Corcoran said he believes that in 2012 a referendum will be placed before the voters on a new Town Hall at the TOMVAC building “and their voice will be heard.”

Corcoran said he is hopeful the board can broker a deal with the school district, in a municipal agreement, to share office space at the TOMVAC building. He said the sharing of funds would avoid “hitting the taxpayer twice.”

“That’s something we’re definitely interested in doing,” he said, noting that the district has only a year left on their lease at the Pinnacle building “so that would have to be addressed promptly.”

Corcoran said the town website will be completely revamped within the next few months to make it more user-friendly.

“There are a lot of things ahead of us,” he said. “It’s going to be a busy four years, but I’m up for the challenge.”

Ed Molinelli, who was elected to a second term as town councilman, said he is looking forward to completing “unfinished business” in the next four years.

Molinelli said “I have a lot of opinions” on the Dockside and Bayside projects that are now before the Town Board.

“There are certain parts of it that I think are good and certain parts I think are bad,” he said, indicating that he feels they need to be amended. “I am in favor of the projects, but not as they exist.” He said he is worried about the increase in traffic to the area and the impacts upon the schools.

“That is something they [developers] have to bring to us with every thing they do,” he said. “If they don’t give us the right answers to our questions then we have to scale back the project.”

He said even if scaled back to half the number of units requested, he believes they would be economically viable and would attract needed businesses to the hamlet. He added that an important part of the economic picture is to begin installing infrastructure in the Route 9W corridor.

Molinelli favors a new Town Hall at the TOMVAC building and will support an initiative to the voters this year. He pointed out that the time is right for bonding, as the rates are quite low.

“It would be crazy not to do it at this point,” he said, adding that if the town delays, the rates and costs of construction will only rise.

Molinelli said as councilman he likes interacting with the residents.

“When I help them, it helps me a lot,” he said. “It’s giving back to my community because I have been here for so long. Now they talked me into it [running for office] and I really do enjoy it.”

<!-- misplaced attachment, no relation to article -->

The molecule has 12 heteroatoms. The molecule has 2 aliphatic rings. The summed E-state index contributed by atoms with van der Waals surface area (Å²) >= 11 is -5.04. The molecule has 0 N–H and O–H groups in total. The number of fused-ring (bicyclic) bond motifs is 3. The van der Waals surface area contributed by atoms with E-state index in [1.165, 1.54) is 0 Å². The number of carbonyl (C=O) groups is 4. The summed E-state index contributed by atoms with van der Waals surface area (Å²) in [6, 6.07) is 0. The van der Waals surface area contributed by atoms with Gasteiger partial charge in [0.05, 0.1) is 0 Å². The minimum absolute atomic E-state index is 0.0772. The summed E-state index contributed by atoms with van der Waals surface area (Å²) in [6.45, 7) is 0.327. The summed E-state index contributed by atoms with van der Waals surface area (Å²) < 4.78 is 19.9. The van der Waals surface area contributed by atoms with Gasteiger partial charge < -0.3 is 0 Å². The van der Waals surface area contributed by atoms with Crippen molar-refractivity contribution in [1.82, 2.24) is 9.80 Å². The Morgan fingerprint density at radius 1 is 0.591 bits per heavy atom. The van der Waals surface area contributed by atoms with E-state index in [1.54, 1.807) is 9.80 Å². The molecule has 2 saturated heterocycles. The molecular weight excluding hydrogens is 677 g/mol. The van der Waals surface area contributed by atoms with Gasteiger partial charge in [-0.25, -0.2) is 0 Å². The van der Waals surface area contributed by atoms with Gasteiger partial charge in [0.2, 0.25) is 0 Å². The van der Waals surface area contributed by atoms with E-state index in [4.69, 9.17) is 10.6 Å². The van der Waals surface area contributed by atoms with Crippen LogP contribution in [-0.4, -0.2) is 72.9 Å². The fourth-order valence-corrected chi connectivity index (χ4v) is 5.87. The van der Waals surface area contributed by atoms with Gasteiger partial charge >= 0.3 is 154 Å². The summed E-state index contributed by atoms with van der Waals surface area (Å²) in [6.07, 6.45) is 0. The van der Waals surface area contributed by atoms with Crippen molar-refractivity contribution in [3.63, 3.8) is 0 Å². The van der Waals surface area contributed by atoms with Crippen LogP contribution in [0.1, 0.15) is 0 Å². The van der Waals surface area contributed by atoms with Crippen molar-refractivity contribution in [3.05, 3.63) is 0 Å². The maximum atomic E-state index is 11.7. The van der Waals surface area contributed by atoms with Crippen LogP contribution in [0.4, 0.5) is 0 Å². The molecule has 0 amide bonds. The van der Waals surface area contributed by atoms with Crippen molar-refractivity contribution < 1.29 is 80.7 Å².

New Town Clerk Colleen Corcoran said, “I want to do the best I can for our town and serve them as well as Natalie [Felicello] has served them in the past.”

Corcoran said she has “a lot to live up to” in light of Felicello’s 21 years of dedicated service before deciding to retire.

In December, Deputy Town Clerk Michelle Giametta also retired and Karen S. George will be filling that position. St. George is a recent transplant from New Jersey and had sent her résumé in to town hall. In the Garden State, St. George handled secretarial duties for planning and zoning boards as well as for the local historic preservation society.

“I’m a little nervous but am looking forward to it,” she said.

Corcoran said “We’re going to our best to do as well as they have in the past.”

Corcoran has started her position in the busiest time of the year with the collection of taxes, which will run until May.

“It should be an interesting first year, at least, to do everything and do my best,” she said.

In 2012 Judge Gallagher will be entering her 28th year of service to Marlborough.

“I do find it rewarding when you can turn people around, especially young people,” she said. “Ninety percent of the people – win, lose or draw – they walk away with a good feeling, when they feel like they’ve been treated fairly. Five percent hate you no matter what you do and the other five percent I can’t account for.”

Gallagher said the work of a judge is rewarding “but it’s getting more complicated and more and more the state is giving us mandates of what we have to do.”

Gallagher said this has created additional paper work for her office but her part-time secretary is working to meet all of the requirements.